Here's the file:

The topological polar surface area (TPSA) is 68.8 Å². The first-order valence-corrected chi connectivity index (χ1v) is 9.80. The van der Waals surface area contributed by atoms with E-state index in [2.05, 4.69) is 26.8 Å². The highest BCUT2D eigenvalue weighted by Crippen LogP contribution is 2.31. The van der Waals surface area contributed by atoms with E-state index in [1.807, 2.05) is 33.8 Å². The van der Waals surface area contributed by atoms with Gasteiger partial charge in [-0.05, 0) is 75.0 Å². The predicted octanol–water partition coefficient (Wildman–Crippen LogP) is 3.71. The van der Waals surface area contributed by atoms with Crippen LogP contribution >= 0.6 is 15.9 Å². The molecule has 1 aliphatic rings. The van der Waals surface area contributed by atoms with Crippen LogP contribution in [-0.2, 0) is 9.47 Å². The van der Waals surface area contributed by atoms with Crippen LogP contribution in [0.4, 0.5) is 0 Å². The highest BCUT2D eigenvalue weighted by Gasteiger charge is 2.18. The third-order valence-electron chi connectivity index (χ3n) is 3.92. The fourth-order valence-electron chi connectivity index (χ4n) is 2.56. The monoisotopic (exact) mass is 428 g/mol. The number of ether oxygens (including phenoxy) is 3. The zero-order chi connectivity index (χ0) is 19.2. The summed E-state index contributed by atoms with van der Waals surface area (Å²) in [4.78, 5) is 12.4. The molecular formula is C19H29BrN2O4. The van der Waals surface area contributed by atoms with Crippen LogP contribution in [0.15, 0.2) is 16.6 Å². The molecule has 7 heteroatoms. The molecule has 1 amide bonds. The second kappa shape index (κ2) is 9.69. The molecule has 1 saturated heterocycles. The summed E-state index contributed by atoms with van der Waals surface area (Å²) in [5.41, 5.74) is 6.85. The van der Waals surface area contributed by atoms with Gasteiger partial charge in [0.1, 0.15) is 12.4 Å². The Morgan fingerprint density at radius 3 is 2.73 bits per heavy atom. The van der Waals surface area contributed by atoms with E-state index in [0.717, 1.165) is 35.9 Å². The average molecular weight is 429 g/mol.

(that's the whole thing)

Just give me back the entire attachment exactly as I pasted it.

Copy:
The topological polar surface area (TPSA) is 68.8 Å². The first-order valence-corrected chi connectivity index (χ1v) is 9.80. The van der Waals surface area contributed by atoms with E-state index in [2.05, 4.69) is 26.8 Å². The highest BCUT2D eigenvalue weighted by Crippen LogP contribution is 2.31. The van der Waals surface area contributed by atoms with E-state index in [1.807, 2.05) is 33.8 Å². The van der Waals surface area contributed by atoms with Gasteiger partial charge in [-0.05, 0) is 75.0 Å². The predicted octanol–water partition coefficient (Wildman–Crippen LogP) is 3.71. The van der Waals surface area contributed by atoms with Crippen LogP contribution >= 0.6 is 15.9 Å². The molecule has 1 aliphatic rings. The van der Waals surface area contributed by atoms with Crippen LogP contribution in [-0.2, 0) is 9.47 Å². The van der Waals surface area contributed by atoms with Crippen LogP contribution in [0.4, 0.5) is 0 Å². The highest BCUT2D eigenvalue weighted by Gasteiger charge is 2.18. The third-order valence-electron chi connectivity index (χ3n) is 3.92. The fourth-order valence-electron chi connectivity index (χ4n) is 2.56. The monoisotopic (exact) mass is 428 g/mol. The number of ether oxygens (including phenoxy) is 3. The zero-order chi connectivity index (χ0) is 19.2. The summed E-state index contributed by atoms with van der Waals surface area (Å²) in [4.78, 5) is 12.4. The molecular formula is C19H29BrN2O4. The van der Waals surface area contributed by atoms with Crippen LogP contribution in [0.15, 0.2) is 16.6 Å². The molecule has 7 heteroatoms. The molecule has 1 amide bonds. The second kappa shape index (κ2) is 9.69. The molecule has 1 saturated heterocycles. The summed E-state index contributed by atoms with van der Waals surface area (Å²) in [5.41, 5.74) is 6.85. The van der Waals surface area contributed by atoms with Gasteiger partial charge in [0.1, 0.15) is 12.4 Å². The Morgan fingerprint density at radius 3 is 2.73 bits per heavy atom. The van der Waals surface area contributed by atoms with E-state index in [0.717, 1.165) is 35.9 Å². The average molecular weight is 429 g/mol.